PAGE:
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Antioxidant-Mediated Survival of Primed Finger Millet Plants against Blast Disease

Savita Patil: Jain University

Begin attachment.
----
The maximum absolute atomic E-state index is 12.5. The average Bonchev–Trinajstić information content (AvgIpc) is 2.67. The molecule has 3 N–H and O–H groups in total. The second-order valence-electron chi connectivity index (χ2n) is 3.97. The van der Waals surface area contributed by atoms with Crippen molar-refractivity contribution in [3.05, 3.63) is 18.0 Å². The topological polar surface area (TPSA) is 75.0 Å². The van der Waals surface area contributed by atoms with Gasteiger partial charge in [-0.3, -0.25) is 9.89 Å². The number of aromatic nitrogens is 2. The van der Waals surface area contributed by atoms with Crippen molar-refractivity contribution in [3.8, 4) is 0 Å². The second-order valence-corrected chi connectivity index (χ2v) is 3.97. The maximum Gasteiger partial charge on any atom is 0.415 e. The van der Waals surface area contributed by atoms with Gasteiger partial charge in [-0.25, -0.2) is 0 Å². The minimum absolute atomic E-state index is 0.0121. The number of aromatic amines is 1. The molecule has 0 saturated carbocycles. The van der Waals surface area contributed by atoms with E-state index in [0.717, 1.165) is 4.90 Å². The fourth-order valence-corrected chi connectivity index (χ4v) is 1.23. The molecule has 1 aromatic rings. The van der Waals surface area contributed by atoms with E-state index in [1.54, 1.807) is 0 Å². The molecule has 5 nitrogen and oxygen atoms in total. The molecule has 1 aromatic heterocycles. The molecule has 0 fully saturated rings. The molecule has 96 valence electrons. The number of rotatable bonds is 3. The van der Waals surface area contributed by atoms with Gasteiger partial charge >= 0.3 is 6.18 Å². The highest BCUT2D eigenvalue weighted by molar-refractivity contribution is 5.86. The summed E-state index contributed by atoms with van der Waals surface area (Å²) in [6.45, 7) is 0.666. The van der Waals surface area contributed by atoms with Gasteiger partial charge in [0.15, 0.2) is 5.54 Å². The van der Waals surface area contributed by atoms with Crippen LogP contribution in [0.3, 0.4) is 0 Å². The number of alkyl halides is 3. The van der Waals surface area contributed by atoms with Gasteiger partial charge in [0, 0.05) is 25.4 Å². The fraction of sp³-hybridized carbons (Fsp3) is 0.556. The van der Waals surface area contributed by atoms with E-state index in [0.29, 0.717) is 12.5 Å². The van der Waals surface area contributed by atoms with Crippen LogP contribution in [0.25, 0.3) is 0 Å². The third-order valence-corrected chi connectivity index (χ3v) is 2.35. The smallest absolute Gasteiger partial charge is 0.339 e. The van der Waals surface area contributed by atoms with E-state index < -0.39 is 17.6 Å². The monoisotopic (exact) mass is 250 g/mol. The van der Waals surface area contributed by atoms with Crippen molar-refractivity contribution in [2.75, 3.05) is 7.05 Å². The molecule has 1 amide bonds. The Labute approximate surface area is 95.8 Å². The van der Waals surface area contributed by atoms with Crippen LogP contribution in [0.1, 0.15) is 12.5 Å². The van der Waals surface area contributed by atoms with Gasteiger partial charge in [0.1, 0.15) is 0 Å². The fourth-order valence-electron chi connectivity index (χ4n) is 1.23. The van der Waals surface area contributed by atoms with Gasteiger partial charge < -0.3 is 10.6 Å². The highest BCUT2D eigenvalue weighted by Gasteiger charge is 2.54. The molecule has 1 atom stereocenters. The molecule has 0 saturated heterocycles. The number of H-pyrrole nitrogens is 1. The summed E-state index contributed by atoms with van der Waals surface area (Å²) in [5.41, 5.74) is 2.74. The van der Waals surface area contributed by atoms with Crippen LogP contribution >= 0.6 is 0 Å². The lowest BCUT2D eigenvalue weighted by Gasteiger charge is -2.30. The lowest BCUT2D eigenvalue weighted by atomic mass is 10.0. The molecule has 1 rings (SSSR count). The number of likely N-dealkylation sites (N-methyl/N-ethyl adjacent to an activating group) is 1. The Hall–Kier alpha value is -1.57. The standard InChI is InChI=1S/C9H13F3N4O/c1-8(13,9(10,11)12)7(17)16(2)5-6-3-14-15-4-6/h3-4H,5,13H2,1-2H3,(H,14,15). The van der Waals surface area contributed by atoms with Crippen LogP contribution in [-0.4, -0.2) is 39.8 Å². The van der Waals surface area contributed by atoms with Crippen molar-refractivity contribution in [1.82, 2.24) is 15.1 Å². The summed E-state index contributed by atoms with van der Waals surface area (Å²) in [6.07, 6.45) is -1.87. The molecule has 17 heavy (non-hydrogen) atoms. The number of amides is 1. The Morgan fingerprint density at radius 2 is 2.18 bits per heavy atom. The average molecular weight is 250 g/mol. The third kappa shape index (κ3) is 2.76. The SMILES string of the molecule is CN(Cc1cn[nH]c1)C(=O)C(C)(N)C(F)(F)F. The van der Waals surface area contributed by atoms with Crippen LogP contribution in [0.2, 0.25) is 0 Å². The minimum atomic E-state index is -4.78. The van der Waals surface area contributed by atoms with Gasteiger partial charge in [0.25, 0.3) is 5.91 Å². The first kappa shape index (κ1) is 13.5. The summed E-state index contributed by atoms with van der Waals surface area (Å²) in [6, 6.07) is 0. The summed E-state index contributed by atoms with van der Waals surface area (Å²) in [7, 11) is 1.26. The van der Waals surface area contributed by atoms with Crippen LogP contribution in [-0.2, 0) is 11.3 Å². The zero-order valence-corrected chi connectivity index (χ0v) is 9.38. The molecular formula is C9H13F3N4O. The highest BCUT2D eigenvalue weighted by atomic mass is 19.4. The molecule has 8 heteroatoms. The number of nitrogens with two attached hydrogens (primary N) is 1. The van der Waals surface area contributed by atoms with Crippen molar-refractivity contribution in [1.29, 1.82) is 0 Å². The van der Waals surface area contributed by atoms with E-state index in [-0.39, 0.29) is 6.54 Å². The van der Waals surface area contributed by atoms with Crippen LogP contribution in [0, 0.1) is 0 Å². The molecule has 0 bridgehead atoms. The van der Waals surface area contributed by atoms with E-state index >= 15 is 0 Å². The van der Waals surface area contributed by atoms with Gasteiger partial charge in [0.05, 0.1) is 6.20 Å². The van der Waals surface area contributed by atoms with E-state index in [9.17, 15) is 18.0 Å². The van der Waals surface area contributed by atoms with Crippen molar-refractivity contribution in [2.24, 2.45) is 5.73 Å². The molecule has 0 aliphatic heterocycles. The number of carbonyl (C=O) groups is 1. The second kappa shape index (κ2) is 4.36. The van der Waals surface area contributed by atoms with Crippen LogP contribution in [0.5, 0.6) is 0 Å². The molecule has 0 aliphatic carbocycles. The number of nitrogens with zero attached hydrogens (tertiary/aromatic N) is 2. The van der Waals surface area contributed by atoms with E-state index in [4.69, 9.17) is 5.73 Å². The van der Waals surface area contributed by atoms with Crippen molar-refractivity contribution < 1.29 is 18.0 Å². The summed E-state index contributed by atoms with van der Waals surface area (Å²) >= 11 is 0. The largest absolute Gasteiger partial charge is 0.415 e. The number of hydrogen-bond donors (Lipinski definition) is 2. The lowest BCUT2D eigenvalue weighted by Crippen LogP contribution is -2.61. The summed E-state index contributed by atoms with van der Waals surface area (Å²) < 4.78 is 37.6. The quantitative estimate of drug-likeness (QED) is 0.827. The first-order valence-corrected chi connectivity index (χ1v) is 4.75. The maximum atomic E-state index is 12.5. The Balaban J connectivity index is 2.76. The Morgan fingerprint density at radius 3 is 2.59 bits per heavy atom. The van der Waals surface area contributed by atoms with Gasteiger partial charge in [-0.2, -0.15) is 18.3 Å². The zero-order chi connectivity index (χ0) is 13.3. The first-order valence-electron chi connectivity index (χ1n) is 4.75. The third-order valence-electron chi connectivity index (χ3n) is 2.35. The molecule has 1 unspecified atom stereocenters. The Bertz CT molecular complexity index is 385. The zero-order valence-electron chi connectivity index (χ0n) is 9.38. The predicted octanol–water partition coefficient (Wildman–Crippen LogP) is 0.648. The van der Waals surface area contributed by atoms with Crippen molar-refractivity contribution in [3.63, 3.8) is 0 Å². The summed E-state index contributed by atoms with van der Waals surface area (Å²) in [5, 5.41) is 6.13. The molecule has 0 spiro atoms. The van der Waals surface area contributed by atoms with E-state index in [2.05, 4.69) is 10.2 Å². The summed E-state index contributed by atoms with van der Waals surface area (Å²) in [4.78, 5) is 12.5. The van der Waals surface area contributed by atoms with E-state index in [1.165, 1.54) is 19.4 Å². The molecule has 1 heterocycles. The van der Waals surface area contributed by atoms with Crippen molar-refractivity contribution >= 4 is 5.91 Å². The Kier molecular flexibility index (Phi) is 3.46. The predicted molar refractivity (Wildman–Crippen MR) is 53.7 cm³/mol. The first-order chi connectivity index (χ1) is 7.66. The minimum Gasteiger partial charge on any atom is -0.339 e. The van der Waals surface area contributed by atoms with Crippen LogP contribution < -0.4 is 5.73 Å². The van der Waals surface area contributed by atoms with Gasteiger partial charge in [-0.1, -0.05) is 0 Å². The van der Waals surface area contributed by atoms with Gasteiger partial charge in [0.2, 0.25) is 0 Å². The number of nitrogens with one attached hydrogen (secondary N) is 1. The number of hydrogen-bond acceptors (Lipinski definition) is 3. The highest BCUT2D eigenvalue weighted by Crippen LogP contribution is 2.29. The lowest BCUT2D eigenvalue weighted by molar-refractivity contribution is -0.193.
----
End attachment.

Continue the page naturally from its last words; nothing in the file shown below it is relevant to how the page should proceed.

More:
<div>Ragi or finger millet (<em>Eleusine coracana</em>) is an indispensable crop in the arid, semi-arid regions of India and countries in Eastern Africa with proven resilience to climate change. It is now being promoted globally to combat malnutrition and calcium deficiency. Blast, caused by <em>Magnaporthe grisea</em>, causes annual yield losses of ~80%. <em>M. grisea </em>is a virulent pathogen on several graminaceous hosts. Seed-priming with bacteria induce antioxidants that act as signaling molecules and alter cellular patterns of the host that enhance resistance during the early stages of infection. The objectives of this study were: (i) to select rhizobacteria that promote growth and induce disease resistance; (ii) to evaluate disease resistance by assessing the temporal accumulation of enzymatic and non-enzymatic antioxidants; (iii) to deduce the metabolic profile in primed versus the control plants. Two fluorescent <em>Pseudomonas </em>isolates JUPC113 (GenBank ID. KX010601) and JUPW121 (GenBank ID. KX010602) were used to prime ragi cv Indaf 9 seeds. JUPC121-primed plants inoculated with <em>M. grisea </em>exhibited blast incidence 92% lower with increased vigor index (3064.00±3.06) than un-primed plants. Significant increases in antioxidant activities and the activities of tyrosine ammonia lyase and phenylalanine ammonia lyase were observed early in primed plants. There was also increased benzoic acid accumulation, a precursor of salicylic acid pathway along with the accumulation of lignin and callose as mechanical barriers for pathogen entry. Gene expression studies during induction of resistance are in progress to deduce the coordinated role of rhizosphere microbes. Development of different formulations for field testing is ongoing.</div>